This composite sketch was created using eyewitness reports of the peg elves over the years. Reports identify the elves as typically wearing Santa hats and sunglasses, having pointy ears and beards, and reaching heights no taller than six inches.

Early in the morning before the first visitor enters the museum, the peg elves get to work. They move quickly and scamper over the walls surrounding the pegs. They place each peg with precision. The young elves observe with watchful eyes as the elders re-position the pegs. The physics of peg positioning is an art, so it’s only after a dutiful mentoring period that the younger elves are permitted to assist with the pegs. Young elves dream of the day they’re able to prop a peg up on their own. It’s a rite of passage in peg elf society.

After all the pegs are in place, the peg elves return quickly and quietly to their museum hideouts. They wait in the wings to hear that collective cheer as the pendulum swings. The peg elves know that it means there will be more work for them in the morning. After all, they are the guardians of the pendulum, the protectors of the pegs.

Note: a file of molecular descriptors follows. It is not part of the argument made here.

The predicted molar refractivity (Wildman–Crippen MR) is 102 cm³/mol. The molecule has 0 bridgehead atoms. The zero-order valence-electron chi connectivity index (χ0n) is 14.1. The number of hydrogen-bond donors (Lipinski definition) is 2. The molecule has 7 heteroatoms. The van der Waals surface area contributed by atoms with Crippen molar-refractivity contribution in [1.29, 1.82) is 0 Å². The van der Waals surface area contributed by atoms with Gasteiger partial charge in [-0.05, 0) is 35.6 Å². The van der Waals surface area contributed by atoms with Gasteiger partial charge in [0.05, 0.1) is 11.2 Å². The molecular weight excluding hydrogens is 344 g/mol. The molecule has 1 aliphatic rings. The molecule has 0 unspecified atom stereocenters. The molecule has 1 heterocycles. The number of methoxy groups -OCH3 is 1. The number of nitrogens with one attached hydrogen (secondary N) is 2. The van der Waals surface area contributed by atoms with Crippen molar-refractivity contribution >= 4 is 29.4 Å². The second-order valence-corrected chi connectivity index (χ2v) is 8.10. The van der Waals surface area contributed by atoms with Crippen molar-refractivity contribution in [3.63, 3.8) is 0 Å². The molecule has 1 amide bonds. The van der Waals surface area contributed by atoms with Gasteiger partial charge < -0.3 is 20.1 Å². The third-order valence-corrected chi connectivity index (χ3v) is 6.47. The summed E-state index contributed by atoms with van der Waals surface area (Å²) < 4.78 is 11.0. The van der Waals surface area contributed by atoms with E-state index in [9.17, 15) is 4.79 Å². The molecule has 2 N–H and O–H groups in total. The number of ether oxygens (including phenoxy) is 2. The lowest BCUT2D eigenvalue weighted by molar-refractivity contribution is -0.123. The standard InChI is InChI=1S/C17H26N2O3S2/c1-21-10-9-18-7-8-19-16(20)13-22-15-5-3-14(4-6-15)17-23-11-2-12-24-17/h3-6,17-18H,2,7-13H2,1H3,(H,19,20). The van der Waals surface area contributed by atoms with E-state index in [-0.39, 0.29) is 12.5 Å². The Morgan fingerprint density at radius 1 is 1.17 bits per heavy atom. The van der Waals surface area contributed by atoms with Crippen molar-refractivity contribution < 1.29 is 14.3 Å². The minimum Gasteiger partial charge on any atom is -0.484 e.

Peg Elf Footprints

Here you can see where we’ve successfully tracked a group of peg elves. The tiny footprints are evidence of their presence at HMNS.

Interested in sneaking a peak at the HMNS peg elves for yourself? Visit our Overnights page for information on how you can spend a night at the museum and get a glimpse of these mysterious creatures in the morning hours!

If you’re a Cub Scout or Webelos, register for our Scout Overnight on Oct. 9! You’ll get a chance to explore the museum after hours, see a Burke Baker Planetarium show and sleep in one of our renowned exhibit halls! Visit Scout Overnights or email us for more information!

Behind the plaque: Wiess Energy Hall Partners give education a spark

As you make your way through the halls of HMNS, you might notice that many of the walls are adorned with shiny plaques and engravings recognizing the generosity of our numerous supporters. These names include individuals, private foundations, corporations and others that provide significant financial support to the Museum.

Just outside the Wiess Energy Hall by the Foucault pendulum, you will find a plaque that lists an important group of annual donors: the Wiess Energy Hall Partners.